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Pegasus: Does NSO qualify for ‘immunity’, US Supreme Court asks Biden administration

As Meta sues Israel-based NSO, developer of the Pegasus spyware, the US Spreme Court seeks the Biden administration’s opinion on its foreign immunity

The United States Supreme Court wants the Biden administration to weigh in on whether Israel’s NSO Group has sovereign foreign immunity from civil litigation in the US to determine whether a lawsuit by WhatsApp against the spyware company can proceed, Reuters reported.

The justices are considering NSO’s appeal of a lower court’s decision allowing the lawsuit to move forward. In April 2022, NSO argued that it is immune from being sued because it was acting as an agent for unidentified foreign governments when it installed the “Pegasus” spyware.

WhatsApp – owned by Meta (formerly Facebook) – is suing the NSO Group over the alleged targeting of its servers in California with malware to gain unauthorized access to approximately 1,400 mobile devices in violation of US state and federal law. 

Why it matters: Last year, a media investigation revealed that political leaders, journalists, activists, businessmen, government officials and several others from several countries were targeted for surveillance by their respective states using Pegasus. While the US itself hasn’t been implicated in the use of Pegasus, software manufactured by American companies (and used worldwide) were breached by the spyware. As such, the US Supreme Court’s ruling in this case would have international implications on how Pegasus is recognized. 

A brief history of the WhatsApp-NSO suit: In its original complaint filed in 2019, WhatsApp had accused the Israeli firm of breaching its terms of service and undermining the messaging platform’s “reputation, public trust and goodwill” with hacking activities.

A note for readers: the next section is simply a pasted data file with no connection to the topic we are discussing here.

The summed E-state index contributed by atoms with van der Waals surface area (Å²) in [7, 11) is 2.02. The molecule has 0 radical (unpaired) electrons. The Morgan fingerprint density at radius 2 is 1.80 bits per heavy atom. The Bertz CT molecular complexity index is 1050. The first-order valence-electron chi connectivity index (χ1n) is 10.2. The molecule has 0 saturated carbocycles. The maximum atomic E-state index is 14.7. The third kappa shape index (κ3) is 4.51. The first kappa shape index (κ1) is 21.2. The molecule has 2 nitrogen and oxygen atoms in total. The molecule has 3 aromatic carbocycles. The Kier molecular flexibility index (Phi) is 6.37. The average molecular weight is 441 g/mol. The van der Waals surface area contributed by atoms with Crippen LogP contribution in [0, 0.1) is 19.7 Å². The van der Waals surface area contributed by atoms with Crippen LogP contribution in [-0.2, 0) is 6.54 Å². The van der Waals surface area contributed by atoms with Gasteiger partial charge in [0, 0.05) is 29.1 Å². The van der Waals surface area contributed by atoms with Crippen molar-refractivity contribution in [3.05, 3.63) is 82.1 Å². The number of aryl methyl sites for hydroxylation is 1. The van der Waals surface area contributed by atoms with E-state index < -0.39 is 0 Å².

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NSO has argued that Pegasus helps law enforcement and intelligence agencies fight crime and protect national security. It appealed a trial judge’s July 2020 refusal to award it “conduct-based immunity,” a common-law doctrine protecting foreign officials acting in their official capacity.

Upholding that ruling in November 2021, a San Francisco circuit court called it an “easy case” because NSO’s licensing of Pegasus and offering technical support did not shield it from liability under the Foreign Sovereign Immunities Act, a federal law which takes precedence over common law.

What is Pegasus: NSO’s flagship product, Pegasus, allows operators to covertly infiltrate a target’s mobile phone, gaining access to messages, contacts, the camera, microphone, and location history.

It says that it sells the product only to government law enforcement agencies to catch criminals and terrorists and that all sales are approved by Israel’s defence ministry. It does not identify its clients.

In July 2021, a series of investigations by a international network of news groups under the coordination of French non-profit group Forbidden Stories showed how Pegasus was used by governments to spy on activists, journalists and political dissidents. Governments such as Bahrain, India, Morocco, Saudi Arabia and the United Arab Emirates have been accused of using the spyware.

Pegasus in India: The Forbidden Stories report and WhatsApp’s own admittance to the Ministry of Electronics and Information Technology revealed that Congress leader Rahul Gandhi, poll strategist Prashant Kishor, Union Minister Ashwini Vaishnaw, journalists, activists, bureaucrats, businessmen, and many others were being surveilled using Pegasus. Activists jailed in the Bhima-Koregaon case have argued that their phones had been illegally tapped using Pegasus. 

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The Supreme Court has formed a special committee to look into the matter. In February, the NIA allowed the Bhima-Koregaon accused to submit their phones to the committee for investigation. 

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